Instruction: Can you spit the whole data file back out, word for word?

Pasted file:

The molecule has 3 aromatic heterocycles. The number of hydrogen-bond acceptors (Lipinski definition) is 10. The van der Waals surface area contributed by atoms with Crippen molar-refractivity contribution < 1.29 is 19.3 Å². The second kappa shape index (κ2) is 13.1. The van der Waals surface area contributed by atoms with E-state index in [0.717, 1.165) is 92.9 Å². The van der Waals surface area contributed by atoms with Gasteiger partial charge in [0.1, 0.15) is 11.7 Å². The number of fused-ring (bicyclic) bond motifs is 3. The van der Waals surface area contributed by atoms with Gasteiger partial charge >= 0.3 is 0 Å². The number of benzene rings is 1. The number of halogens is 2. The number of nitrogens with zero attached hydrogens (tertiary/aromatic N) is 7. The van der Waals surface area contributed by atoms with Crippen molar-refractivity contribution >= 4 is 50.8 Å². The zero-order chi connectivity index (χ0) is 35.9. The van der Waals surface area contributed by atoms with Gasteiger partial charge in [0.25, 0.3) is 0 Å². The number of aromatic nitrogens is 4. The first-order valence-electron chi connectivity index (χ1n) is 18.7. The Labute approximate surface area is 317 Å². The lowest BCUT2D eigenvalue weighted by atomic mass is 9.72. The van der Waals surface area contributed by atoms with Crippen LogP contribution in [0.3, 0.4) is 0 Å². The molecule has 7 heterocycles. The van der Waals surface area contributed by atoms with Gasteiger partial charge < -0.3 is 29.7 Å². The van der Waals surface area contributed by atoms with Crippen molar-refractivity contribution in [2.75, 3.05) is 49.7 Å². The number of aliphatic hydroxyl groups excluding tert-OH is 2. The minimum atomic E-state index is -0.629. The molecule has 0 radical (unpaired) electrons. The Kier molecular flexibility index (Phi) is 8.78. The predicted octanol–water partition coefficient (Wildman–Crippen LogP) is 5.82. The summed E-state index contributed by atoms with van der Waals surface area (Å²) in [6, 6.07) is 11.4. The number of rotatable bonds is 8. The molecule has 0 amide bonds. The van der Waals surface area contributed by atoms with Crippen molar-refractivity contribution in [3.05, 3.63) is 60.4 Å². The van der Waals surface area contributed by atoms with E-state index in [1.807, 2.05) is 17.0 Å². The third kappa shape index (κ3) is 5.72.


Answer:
The molecule has 3 aromatic heterocycles. The number of hydrogen-bond acceptors (Lipinski definition) is 10. The van der Waals surface area contributed by atoms with Crippen molar-refractivity contribution < 1.29 is 19.3 Å². The second kappa shape index (κ2) is 13.1. The van der Waals surface area contributed by atoms with E-state index in [0.717, 1.165) is 92.9 Å². The van der Waals surface area contributed by atoms with Gasteiger partial charge in [0.1, 0.15) is 11.7 Å². The number of fused-ring (bicyclic) bond motifs is 3. The van der Waals surface area contributed by atoms with Gasteiger partial charge >= 0.3 is 0 Å². The number of benzene rings is 1. The number of halogens is 2. The number of nitrogens with zero attached hydrogens (tertiary/aromatic N) is 7. The van der Waals surface area contributed by atoms with Crippen molar-refractivity contribution >= 4 is 50.8 Å². The zero-order chi connectivity index (χ0) is 35.9. The van der Waals surface area contributed by atoms with Gasteiger partial charge in [0.25, 0.3) is 0 Å². The number of aromatic nitrogens is 4. The first-order valence-electron chi connectivity index (χ1n) is 18.7. The Labute approximate surface area is 317 Å². The lowest BCUT2D eigenvalue weighted by atomic mass is 9.72. The van der Waals surface area contributed by atoms with Crippen LogP contribution in [0.3, 0.4) is 0 Å². The molecule has 7 heterocycles. The van der Waals surface area contributed by atoms with Gasteiger partial charge < -0.3 is 29.7 Å². The van der Waals surface area contributed by atoms with Crippen molar-refractivity contribution in [2.75, 3.05) is 49.7 Å². The number of aliphatic hydroxyl groups excluding tert-OH is 2. The minimum atomic E-state index is -0.629. The molecule has 0 radical (unpaired) electrons. The Kier molecular flexibility index (Phi) is 8.78. The predicted octanol–water partition coefficient (Wildman–Crippen LogP) is 5.82. The summed E-state index contributed by atoms with van der Waals surface area (Å²) in [6, 6.07) is 11.4. The number of rotatable bonds is 8. The molecule has 0 amide bonds. The van der Waals surface area contributed by atoms with Crippen molar-refractivity contribution in [3.05, 3.63) is 60.4 Å². The van der Waals surface area contributed by atoms with E-state index in [1.807, 2.05) is 17.0 Å². The third kappa shape index (κ3) is 5.72.